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Whether you're a landscape professional, a property manager, or you just plain like to have your yard looking good, this blog is for you. From property manager resources to homeowner tips and tricks of the trade, this blog covers all things landscaping.

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3 Landscape Tips for September

 
describe the imageSeptember may mean the beginning of fall weather for many, but in the Southeast, the summer heat is still going strong. At this point, you're tired of the heat, you're ready to mow less often and worrying about the weeds is replaced with worrying about your kid’s new teacher. Hold strong; you're at the last stretch of the summer and relief will come soon! In order to get past the last month of high temperatures and prepare your property for the cooler weather ahead, follow these simple steps.

Apply Pre-Emergent Herbicides to Avoid Winter Weeds
Prepare your turf for the winter by applying pre-emergent herbicides. Pre-emergent herbicides should be applied now before winter weeds even begin to develop. In fact, applying the herbicide once weeds have rooted does not have a controlling effect since herbicides actually prevent weed seeds from germinating. Improperly timing your pre-emergent herbicides also results in polluting our local ground water, rivers, lakes and ocean.

Sod Installation/Replacement
In Florida, there are two prime seasons for replacing sod; in the spring and at the end of the summer while we still have afternoon showers. Though planting sod can be done at other times of the season, September is a great time to replace sod because of the warm weather, long days and afternoon showers. If you wait until the cooler months to replace sod, the turf has a more difficult time establishing and can even go into dormancy, giving it a bad start to healthy growing habits.

Make Sure to Have all Pruning Completed
Make sure to have all pruning completed by the end of September. If you haven't pruned yet, you may even be in luck - late summer pruning can stimulate an additional flush of shoot growth on certain species such as Hibiscus, Oleander and Bougainvillea. But beware, pruning at the beginning of fall or shortly before a first freeze could stunt growth and damage plants. In most cases, it's best to prune far in advance of the first freeze.

Landscape To-Do List for September

 


September may mean the beginning of fall weather for many, but in Florida, the summer heat is still going strong. At this point, you're tired of the heat, you're ready to mow less often and worrying about the weeds is replaced with worrying about your kid’s new teacher. Hold strong; you're at the last stretch of the summer and relief will come soon!? In order to get past the last month of high temperatures and prepare your property for the cooler weather ahead, follow these simple?steps.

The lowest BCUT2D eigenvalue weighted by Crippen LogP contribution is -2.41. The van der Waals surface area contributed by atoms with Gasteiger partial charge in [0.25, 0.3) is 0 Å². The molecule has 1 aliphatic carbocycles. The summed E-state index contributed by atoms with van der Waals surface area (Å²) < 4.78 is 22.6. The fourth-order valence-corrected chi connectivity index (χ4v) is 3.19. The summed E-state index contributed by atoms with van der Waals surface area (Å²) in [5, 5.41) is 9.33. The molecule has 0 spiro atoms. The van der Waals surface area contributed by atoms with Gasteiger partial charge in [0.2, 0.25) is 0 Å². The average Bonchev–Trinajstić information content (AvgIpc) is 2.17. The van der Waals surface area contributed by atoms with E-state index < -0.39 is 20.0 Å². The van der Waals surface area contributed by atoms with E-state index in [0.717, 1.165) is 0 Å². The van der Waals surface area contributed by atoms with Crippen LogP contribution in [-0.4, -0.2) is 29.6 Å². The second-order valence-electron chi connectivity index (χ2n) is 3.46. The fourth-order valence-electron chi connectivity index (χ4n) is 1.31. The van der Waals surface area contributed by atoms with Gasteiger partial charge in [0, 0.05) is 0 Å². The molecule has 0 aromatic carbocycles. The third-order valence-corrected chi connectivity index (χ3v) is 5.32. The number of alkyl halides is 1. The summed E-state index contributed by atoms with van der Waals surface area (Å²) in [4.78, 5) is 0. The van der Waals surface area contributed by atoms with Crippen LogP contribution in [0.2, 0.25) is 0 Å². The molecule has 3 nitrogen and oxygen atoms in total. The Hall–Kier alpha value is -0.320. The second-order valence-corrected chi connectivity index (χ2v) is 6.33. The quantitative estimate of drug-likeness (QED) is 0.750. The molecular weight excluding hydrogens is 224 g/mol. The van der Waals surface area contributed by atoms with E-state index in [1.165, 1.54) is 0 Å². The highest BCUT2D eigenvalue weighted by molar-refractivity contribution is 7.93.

Apply Pre-Emergent Herbicides to Avoid Winter Weeds
Prepare your turf for the winter by applying pre-emergent herbicides. Pre-emergent herbicides should be applied now before winter weeds even begin to develop. In fact, applying the herbicide once weeds have rooted does not have a controlling effect since herbicides actually prevent weed seeds from germinating. Improperly timing your pre-emergent herbicides also results in polluting our local ground water, rivers, lakes and ocean.

Sod Installation/Replacement
In Florida, there are two prime seasons for replacing sod; in the spring and at the end of the summer while we still have afternoon showers. Though planting sod can be done at other times of the season, September is a great time to replace sod because of the warm weather, long days and afternoon showers.? If you wait until the cooler months to replace sod, the turf has a more difficult time establishing and can even go into dormancy, giving it a bad start to healthy growing habits.

Make Sure to Have all Pruning Completed
Make sure to have all pruning completed by the end of September. If you haven't pruned yet, you may even be in luck - late summer pruning can stimulate an additional flush of shoot growth on certain species such as Hibiscus, Oleander and Bougainvillea. But beware, pruning at the beginning of fall or shortly before a first freeze could stunt growth and damage plants. In most cases, it's best to prune far in advance of the first freeze.
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